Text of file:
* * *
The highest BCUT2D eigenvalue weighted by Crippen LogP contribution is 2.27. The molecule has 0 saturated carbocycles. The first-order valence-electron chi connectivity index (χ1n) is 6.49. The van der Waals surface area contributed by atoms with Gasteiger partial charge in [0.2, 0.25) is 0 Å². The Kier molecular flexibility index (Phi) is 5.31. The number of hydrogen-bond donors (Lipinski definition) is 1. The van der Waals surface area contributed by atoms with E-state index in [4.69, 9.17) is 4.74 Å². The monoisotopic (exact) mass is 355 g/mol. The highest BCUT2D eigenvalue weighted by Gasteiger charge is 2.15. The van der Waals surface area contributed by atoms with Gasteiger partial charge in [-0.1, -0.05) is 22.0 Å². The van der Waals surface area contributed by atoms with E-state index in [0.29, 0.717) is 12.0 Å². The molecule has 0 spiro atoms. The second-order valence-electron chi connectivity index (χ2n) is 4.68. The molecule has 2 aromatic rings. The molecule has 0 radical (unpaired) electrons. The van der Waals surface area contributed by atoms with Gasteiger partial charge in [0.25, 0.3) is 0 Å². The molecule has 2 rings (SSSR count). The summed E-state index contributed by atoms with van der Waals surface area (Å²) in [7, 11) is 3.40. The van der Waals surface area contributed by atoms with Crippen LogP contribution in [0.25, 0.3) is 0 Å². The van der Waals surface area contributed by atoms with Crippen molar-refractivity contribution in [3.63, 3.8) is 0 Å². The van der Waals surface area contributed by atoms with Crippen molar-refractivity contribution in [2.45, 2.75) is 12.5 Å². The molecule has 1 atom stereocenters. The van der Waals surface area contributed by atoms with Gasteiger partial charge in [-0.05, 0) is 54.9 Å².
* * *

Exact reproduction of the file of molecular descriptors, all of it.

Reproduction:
The highest BCUT2D eigenvalue weighted by Crippen LogP contribution is 2.27. The molecule has 0 saturated carbocycles. The first-order valence-electron chi connectivity index (χ1n) is 6.49. The van der Waals surface area contributed by atoms with Gasteiger partial charge in [0.2, 0.25) is 0 Å². The Kier molecular flexibility index (Phi) is 5.31. The number of hydrogen-bond donors (Lipinski definition) is 1. The van der Waals surface area contributed by atoms with E-state index in [4.69, 9.17) is 4.74 Å². The monoisotopic (exact) mass is 355 g/mol. The highest BCUT2D eigenvalue weighted by Gasteiger charge is 2.15. The van der Waals surface area contributed by atoms with Gasteiger partial charge in [-0.1, -0.05) is 22.0 Å². The van der Waals surface area contributed by atoms with E-state index in [0.29, 0.717) is 12.0 Å². The molecule has 0 spiro atoms. The second-order valence-electron chi connectivity index (χ2n) is 4.68. The molecule has 2 aromatic rings. The molecule has 0 radical (unpaired) electrons. The van der Waals surface area contributed by atoms with Gasteiger partial charge in [0.25, 0.3) is 0 Å². The molecule has 2 rings (SSSR count). The summed E-state index contributed by atoms with van der Waals surface area (Å²) in [7, 11) is 3.40. The van der Waals surface area contributed by atoms with Crippen LogP contribution in [0.25, 0.3) is 0 Å². The van der Waals surface area contributed by atoms with Crippen molar-refractivity contribution in [3.63, 3.8) is 0 Å². The van der Waals surface area contributed by atoms with Crippen molar-refractivity contribution in [2.45, 2.75) is 12.5 Å². The molecule has 1 atom stereocenters. The van der Waals surface area contributed by atoms with Gasteiger partial charge in [-0.05, 0) is 54.9 Å².